Juliana Hatfield is something of an indie pop survivor. In the 20 (yes, 20) years since the dissolution of the Blake Babies, she has continued plugging her huskily sweet, solo-girl pop on any label that will have her. The long years of label-hopping have perhaps led us to this point: the self-released (on Hatfield’s Ye Olde imprint), fan-funded There’s Always Another Girl.
See, it’s kind of wishful thinking that an artist whose entire career is based on faux-confessional songs delivered in a gentle tone will reinvent herself, PJ Harvey-style, for an album outside of label control. Instead There’s Always Another Girl (formerly known as Speeches Delivered to Animals and Plants) is an album that could sit comfortably at any point in Hatfield’s career. Sweet, jangly guitars and acid-etched girl-vs.-the-world lyrics are hardly unique to the Juliana Hatfield sound, but her wide-eyed girlish shtick is wearing a bit thin for an artist comfortably in her 40s. Despite some concessions to modern production (a goofy synth/organ line on “Candy Wrappers” or the too-nice squall of ‘noise’ at the end of “Taxicab” or start of “Batteries”), there’s nothing here. It’s the teeth-aching worthiness here that does the listener in — a vegan cafe open mic night ingenuousness that would actually be easier to explain if the album referenced any of the animal-protection overtones hinted at in the pre-release press. Instead, these songs about lonely girls and failed love simply grate. Nothing stands out, nothing pushes the barriers of Hatfield’s creative output. “Failure,” with its miserable reverb and frustrating repetition of the title (much like entirely similar “Vagabond”), squats in the middle of the album without managing to define it in any way.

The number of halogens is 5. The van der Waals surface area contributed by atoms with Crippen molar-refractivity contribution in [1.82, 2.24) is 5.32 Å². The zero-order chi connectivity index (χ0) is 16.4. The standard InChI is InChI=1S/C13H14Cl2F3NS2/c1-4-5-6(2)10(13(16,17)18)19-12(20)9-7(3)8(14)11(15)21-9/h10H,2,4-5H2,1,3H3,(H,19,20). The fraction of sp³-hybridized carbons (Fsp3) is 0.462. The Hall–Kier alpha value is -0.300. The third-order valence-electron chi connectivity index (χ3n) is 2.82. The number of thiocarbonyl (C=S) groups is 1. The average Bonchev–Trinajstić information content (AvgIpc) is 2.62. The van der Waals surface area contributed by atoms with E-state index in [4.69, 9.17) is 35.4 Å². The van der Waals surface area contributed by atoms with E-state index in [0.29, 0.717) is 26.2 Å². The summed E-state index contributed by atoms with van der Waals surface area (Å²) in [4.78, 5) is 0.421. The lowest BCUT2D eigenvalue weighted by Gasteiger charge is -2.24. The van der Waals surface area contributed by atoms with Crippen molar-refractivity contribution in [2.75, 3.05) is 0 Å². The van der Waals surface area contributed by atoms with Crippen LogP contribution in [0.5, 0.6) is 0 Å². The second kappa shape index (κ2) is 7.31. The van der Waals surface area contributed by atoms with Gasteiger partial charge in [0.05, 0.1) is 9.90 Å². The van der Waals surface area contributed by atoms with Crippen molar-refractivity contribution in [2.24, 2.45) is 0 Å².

The composition and production on display here is competent — rendering it a cut above open-mic-night worthiness — and perhaps the 90s-revival market has a place for an album by one of its quintessential artists (or in fact anyone with a track on the Reality Bites soundtrack). But there’s not enough here to make this different than any randomly-chosen moment from Juliana Hatfield’s career. For an artist who, for at least a time, was a poster-child for indie pop womanhood, there should be something more substantial here. In a time where it is possible for acts who made their careers in that early-90s cauldron of independent creativity to reform and remake themselves, it seems a cop-out to make such a risk-free album, especially since Hatfield had full creative control. Fan-funding could liberate, rather than stifle, even allowing experimentation; there’s no boss to please, only fans to engage. But that doesn’t happen at any point on There’s Always Another Girl. Just more of the same. By the time we get to “And Again,” in the album’s second half, it’s precisely that: And again.